There are a few guiding principles we’ve stuck to. Firstly, that it’s always in the filmmakers interests to help promote the film direct rather than promote yet another platform – it’s all about the film project not us. Secondly, that the production team are always the most committed and passionate of advocates and with the right tools and experience can do the best job of promoting and selling the film. Lastly, we understand the importance of the film’s marketing materials /key art / branding – this is what really sells the film and is very important online. Anything we make has to work with the branding and be both functional and well designed.

What does Assemble do for productions? Walk me through the steps all along the way of a production using Assemble from conception of a film to distributing it. Are there some example films at different stages? Describe what they are doing.

JF: We provide the best possible web presence that adapts to each stage of a film. That web presence includes the film website, branded trailers & embeddable widgets, facebook apps, a shop and other important modules. Each Module is made just for film so it works exactly as you would expect out of the box. For instance, adding an award adds a laurel to the website. Each module works with the others, so the shop can appear in Facebook and the trailer for instance. Each of those modules adapts depending the stage the project is at – so in development, it makes the most of the one photo and short synopsis you often start out with. Then the modules adapt for fund-raising or crowd funding, production, festivals and finally distribution.  Lastly each module adapts by country so that it can properly support different territories being at different stages – ready for download in the USA but in theatrical in Australia – without interfering with each other.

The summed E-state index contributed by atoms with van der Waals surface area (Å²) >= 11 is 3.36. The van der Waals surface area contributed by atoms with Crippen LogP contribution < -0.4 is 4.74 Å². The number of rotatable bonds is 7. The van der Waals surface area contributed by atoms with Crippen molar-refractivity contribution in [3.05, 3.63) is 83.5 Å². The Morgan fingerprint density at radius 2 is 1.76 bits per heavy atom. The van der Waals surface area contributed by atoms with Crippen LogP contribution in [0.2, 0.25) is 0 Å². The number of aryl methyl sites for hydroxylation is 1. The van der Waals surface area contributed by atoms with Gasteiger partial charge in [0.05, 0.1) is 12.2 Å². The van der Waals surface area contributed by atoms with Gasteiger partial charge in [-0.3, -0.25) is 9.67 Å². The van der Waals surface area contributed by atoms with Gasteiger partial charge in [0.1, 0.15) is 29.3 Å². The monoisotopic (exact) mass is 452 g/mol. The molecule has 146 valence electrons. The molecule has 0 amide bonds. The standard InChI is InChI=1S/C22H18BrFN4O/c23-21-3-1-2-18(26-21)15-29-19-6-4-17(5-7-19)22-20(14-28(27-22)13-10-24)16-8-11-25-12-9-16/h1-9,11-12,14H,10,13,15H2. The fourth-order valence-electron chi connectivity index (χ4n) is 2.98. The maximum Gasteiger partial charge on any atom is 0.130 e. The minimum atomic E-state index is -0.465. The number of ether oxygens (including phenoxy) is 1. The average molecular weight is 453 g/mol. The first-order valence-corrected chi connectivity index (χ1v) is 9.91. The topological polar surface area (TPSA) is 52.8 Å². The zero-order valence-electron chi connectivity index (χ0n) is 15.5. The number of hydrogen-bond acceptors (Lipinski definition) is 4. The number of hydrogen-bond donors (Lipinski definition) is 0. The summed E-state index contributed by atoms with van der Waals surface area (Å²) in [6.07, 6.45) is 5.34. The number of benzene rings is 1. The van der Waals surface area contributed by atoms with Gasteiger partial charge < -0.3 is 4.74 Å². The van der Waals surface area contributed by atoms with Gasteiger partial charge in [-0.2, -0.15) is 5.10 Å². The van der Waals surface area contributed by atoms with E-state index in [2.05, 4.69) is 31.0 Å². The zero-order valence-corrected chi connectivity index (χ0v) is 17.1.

Currently the modules are:
– Website
– Blog
– Shop
– Widget / Branded Trailer
– Facebook page app
– Screenings
– Mailing List
– Sign-up for media
– Crowd-Funding support
– Gallery
– Awards and Laurels
– Reviews

There are too many features and options to go through everything in detail. But to give an example about how this this works just for film and is designed to be more efficient, take a look at the screenings module. This handles events and screenings either as part of a theatrical release or at festivals. Usually screening dates and times end up on a single page which has to be constantly updated and is hard to find or a film relies on a potential audience remembering at a later date.

With Assemble, once the production team have entered an event or screening’s details into the back end it appears automatically, in chronological order across all assets – on the website, the trailer, in Facebook and so on. It can be automatically added to the Facebook page as an event for people to share with others. People can even send it to a friend as an invite, or share it to social networks. It can even set up a reminder for you so you’ll get an email the day of the screening. If there’s a screening near you it will flag up on the website home page. When a screening date has passed it’s automatically added to the past screenings. We can even supply a feed of data for partners.